Diverticula are small sacs or blisters that bulge out from the lining of the colon (or large intestine). When these sacs, present in colon get acutely infected and inflamed, the condition is called as Diverticulitis (or colonic diverticulitis).
Bacterial infection is the cause of inflammation of the pouches. It is thought that infection develops when a hard piece of stool or undigested food material gets trapped in any of the pouches. This gives bacteria in the stool a chance to grow and multiply which ultimately triggers an infection.
The onset of symptoms may take few days from infection. Pain usually on the left side of lower abdomen accompanied with rectal bleeding is a common sign of this disease. Fever, nausea, diarrhea (or constipation) with blood in stool are other symptoms of diverticulitis.
Abscess formation, fistula formation and perforation of the colon are the complications associated with diverticulitis which may later require surgery as treatment.
This gastrointestinal condition is quite common in the western part of the world but uncommon in Asia and Africa. The disease becomes frequent with age and in people above the age of 50 years.
Some surveys revealed that people in North America and Europe feel pain on the left side while people in Asia often feel it on the right side of the lower belly. The reasons may be genetics or ecology for this but no concrete results were found.
Although obesity, lack of exercise, smoking and family history of the disease is taken as a risk factor, the main cause of this disease is still unknown. Doctors also suggest that non-steroidal anti-inflammatory drugs (NSAIDs) may also be the reason for developing diverticulitis.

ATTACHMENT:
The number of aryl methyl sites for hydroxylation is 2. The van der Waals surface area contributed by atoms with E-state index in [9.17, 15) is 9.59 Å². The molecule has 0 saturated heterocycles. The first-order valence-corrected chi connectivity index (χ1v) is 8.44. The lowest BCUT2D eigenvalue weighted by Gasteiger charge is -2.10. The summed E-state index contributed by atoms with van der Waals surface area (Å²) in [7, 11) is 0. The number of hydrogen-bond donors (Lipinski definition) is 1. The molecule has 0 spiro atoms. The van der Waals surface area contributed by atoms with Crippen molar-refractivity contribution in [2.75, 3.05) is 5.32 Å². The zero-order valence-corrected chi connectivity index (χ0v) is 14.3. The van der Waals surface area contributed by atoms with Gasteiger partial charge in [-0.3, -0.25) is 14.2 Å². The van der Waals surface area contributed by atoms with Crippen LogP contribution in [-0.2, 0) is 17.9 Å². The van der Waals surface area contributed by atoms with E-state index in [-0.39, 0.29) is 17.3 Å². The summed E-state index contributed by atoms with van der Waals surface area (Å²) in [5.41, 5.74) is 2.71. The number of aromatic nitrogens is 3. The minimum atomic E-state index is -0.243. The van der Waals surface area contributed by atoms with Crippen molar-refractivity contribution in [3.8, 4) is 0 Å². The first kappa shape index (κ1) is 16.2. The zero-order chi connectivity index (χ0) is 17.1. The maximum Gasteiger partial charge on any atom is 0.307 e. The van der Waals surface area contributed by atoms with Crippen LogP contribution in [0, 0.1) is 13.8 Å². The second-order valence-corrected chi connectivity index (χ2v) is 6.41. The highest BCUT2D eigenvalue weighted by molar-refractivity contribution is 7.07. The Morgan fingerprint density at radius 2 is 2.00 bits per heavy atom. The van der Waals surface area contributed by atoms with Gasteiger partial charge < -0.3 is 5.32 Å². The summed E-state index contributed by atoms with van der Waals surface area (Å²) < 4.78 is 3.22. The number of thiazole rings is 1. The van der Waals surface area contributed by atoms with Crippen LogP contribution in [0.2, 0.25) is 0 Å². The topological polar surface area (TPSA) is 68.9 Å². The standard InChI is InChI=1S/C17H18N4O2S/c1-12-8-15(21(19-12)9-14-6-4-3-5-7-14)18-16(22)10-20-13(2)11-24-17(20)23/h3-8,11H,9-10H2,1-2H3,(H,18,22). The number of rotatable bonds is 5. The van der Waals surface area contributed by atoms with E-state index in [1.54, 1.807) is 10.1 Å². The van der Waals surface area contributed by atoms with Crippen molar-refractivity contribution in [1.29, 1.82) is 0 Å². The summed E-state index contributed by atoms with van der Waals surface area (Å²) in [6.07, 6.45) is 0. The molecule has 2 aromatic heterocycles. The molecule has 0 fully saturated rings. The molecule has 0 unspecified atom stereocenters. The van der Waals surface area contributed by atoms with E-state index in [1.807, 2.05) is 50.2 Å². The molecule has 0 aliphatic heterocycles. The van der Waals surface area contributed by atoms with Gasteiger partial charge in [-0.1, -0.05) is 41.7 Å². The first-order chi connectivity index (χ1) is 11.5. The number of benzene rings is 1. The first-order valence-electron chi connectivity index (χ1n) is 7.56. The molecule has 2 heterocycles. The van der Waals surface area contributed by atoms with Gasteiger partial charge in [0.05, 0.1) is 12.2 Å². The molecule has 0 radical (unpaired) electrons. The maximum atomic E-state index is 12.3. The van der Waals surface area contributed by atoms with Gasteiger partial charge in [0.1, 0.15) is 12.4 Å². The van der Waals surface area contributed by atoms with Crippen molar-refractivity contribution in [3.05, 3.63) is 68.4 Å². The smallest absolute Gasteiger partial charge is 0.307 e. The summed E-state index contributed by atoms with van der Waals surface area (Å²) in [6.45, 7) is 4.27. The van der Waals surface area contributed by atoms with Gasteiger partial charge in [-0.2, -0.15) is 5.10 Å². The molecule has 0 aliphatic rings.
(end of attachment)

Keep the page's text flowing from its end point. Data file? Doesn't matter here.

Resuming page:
Development of symptoms may take few days and may vary from person to person. Following are the common symptoms of diverticulitis:
The bulges or diverticula are formed through weak spots present in the outer layer of the digestive tract. Although these pouches can occur in any place from mouth to anus, they usually develop in the lower left portion of the large intestine.
These pouches are marble-sized and occur in places where the blood vessels run through the intestinal walls. The development of pouches may not cause any symptoms until they get infected and inflamed. The exact reason of developing these bulges is still not known.
Fiber is known to make stool soft and large so that less pressure is required by large intestine to push it out of the body. When a person applies too much of pressure to pass out hard and small pieces of stool, weak spots are created in the outer layer of the colon.
The inner mucosal layers sometimes squeeze out through these weak spots and create diverticula. These diverticula when gets infected cause diverticulitis.
Most of the diseases have risk factors associated with them, so does diverticulitis. Following are the risk factors associated with the development of this condition in people:
Diverticulitis disease may be chronic and its symptoms may overlap with irritable bowel syndrome (IBS).
For diagnosis, doctors may perform a blood test, CT scan and colonoscopy. Physical examination may be sometimes required for detection. The role of dietary fiber is still unclear but taking fiber-rich diet and drinking plenty of water can decrease the risk. Know more about diagnosis of diverticulitis.
Mild diverticulitis can be treated with antibiotics and a liquid diet. However, for severe, the patient is admitted to hospital and complete bowel movement rest is recommended. The condition can be treated with proper medications but it can recur. Know more about treating diverticulitis.
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